Our webinar series, in collaboration with the Further Higher Education Digital Accessbility Working Group (FHEDAWG), continued on Thursay with a special guest webinar. Greg Gay, IT Accessibility Specialist at Ryerson University, hosted 'Digital Accessbility as a right', a project he shared from the Creative Commons Global Summit.
Digital Accessibility as a right - FHEDAWG guest webinar with Greg Gay
Barriers in digital information can prevent people with disabilities from participating as full members of society. It’s surprising that digital accessibility practices are still rarely taught as part of formal education. Digital accessibility is integral to enabling all learners in today’s information society. Teaching digital accessibility as part of college and university curriculum is important.
To fill the gap, Ryerson University has created five practical online courses and corresponding interactive, modular, and open textbooks aimed at raising awareness of digital accessibility globally. Greg's webinar explores this in detail.
If you have missed any of the first two instalments in our series of webinars in conjunction with FHEDAWG, a brief summary and the recordings and slides can be found here:
FHEDAWG webinar: find out more about the Web Content Accessibility Guidelines (WCAG)
On 23 September 2018, the government brought the EU Web Accessibility Directive into law with a statutory instrument. Policy Connect and the All-Party Parliamentary Group for Assistive Technology produced to report to shape the implementation of the regulations to promote inclusive teaching in FE and HE. Since the report’s publication Robert and his team have continued to engage with the Cabinet Office, the Office for Students and Department for Education, and we are beginning to see some of the recommendations adopted. The FE and HE sectors have also responded to the recommendations in the report, by forming a Digital Accessibility Working Group, of which Robert is a co-chair. This webinar explores what the new regulations and implementation efforts mean for universities and disabled students.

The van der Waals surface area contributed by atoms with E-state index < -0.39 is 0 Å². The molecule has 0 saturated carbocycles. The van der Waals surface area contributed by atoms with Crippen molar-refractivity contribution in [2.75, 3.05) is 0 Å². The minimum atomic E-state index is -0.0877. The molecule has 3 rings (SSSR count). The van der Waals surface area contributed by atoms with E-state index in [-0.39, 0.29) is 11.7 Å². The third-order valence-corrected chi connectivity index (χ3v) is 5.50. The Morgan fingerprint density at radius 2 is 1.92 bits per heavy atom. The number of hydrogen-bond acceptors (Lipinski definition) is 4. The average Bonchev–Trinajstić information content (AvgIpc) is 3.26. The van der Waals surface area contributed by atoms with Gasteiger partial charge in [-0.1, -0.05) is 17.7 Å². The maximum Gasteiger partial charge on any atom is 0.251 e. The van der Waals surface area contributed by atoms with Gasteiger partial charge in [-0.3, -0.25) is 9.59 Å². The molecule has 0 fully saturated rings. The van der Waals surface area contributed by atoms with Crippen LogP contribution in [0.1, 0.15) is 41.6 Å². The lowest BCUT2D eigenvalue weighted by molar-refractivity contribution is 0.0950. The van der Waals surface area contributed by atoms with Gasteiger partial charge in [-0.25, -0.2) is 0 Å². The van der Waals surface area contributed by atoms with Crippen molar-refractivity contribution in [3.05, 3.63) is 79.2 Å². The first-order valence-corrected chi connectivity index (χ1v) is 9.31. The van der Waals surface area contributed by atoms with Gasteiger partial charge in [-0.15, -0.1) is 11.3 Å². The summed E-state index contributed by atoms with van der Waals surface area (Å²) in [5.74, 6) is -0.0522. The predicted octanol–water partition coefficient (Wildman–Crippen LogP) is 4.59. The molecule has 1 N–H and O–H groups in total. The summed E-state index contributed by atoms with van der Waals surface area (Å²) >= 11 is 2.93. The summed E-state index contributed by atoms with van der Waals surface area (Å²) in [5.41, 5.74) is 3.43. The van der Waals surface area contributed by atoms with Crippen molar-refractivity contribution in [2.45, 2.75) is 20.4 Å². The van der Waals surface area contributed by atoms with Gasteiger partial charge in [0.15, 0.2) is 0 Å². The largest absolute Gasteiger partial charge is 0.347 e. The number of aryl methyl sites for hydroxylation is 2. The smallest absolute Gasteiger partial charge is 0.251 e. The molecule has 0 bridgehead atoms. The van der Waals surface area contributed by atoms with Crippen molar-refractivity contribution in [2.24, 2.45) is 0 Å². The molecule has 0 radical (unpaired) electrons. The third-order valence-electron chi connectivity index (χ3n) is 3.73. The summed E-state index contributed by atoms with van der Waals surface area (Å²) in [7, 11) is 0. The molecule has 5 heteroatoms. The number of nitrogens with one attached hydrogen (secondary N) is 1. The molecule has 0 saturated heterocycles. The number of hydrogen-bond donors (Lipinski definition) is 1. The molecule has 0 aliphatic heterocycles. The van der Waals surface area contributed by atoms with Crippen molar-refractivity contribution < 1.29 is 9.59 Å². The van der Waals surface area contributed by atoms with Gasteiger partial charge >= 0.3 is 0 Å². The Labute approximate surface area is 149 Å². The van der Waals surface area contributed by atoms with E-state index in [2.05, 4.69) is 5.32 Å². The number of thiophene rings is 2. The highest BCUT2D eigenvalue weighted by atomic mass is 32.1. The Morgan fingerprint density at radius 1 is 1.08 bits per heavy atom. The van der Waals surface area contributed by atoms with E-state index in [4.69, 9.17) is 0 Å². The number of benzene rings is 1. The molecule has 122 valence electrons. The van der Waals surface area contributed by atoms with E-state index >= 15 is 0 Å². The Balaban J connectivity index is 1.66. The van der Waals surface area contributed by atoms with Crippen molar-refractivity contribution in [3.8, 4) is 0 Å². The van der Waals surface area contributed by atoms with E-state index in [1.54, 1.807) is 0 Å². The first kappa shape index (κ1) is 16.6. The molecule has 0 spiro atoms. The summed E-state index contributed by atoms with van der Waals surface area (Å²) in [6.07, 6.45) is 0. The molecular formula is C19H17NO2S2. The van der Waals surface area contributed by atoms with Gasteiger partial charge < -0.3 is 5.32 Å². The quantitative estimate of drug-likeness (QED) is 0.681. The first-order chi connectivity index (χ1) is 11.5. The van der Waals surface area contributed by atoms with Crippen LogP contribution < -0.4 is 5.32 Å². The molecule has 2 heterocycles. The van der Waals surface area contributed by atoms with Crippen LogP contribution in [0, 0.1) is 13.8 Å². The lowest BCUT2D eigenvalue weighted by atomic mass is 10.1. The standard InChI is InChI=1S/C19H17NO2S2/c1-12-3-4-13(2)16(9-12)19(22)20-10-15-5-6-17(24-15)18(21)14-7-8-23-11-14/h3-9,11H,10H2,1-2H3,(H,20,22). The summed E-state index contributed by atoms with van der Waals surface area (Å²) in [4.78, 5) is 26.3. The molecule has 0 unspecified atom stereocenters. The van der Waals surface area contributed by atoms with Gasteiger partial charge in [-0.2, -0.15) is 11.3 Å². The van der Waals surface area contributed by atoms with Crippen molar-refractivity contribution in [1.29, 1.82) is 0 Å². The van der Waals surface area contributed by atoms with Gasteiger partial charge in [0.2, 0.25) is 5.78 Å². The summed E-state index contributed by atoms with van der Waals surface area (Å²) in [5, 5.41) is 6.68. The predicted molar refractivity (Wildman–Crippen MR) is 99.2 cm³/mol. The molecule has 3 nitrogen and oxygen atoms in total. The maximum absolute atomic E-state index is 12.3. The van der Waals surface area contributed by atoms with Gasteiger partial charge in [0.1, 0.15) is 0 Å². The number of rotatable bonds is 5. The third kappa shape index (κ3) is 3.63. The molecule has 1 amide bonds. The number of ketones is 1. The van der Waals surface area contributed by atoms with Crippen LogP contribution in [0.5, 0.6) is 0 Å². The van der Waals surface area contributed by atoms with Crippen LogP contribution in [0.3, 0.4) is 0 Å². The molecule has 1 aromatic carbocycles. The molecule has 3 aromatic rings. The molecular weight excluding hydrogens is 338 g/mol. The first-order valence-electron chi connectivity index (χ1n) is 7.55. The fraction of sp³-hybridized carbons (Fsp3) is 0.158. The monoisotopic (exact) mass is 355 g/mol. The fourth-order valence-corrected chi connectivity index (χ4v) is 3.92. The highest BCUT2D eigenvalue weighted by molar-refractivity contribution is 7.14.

Inclusivity by design in Virtual Learning Environments
In this webinar Ben Watson and Daniel Clark of the University of Kent present a discussion accessibility and inclusivity in relation to the Web Content Accessibility Guidelines (WCAG) and Virtual Learning Environments. The session will give a brief overview of the regulations and the opportunities they present to embed inclusivity by design in virtual learning environments, and discuss some of the initiatives being explored at Kent (for instance setting up a specific working group, Blackboard Ally, web auditing, collaborating with GDS to create accessibility statements and partnerships with local authorities). The presenters would also like to seek feedback from participants about good practice in their own institutions, and hope this will present a good opportunity for colleagues to discuss the collective challenges we face as a sector and identify opportunities to share good practice and collaborate beyond institutional barriers to help all of our students.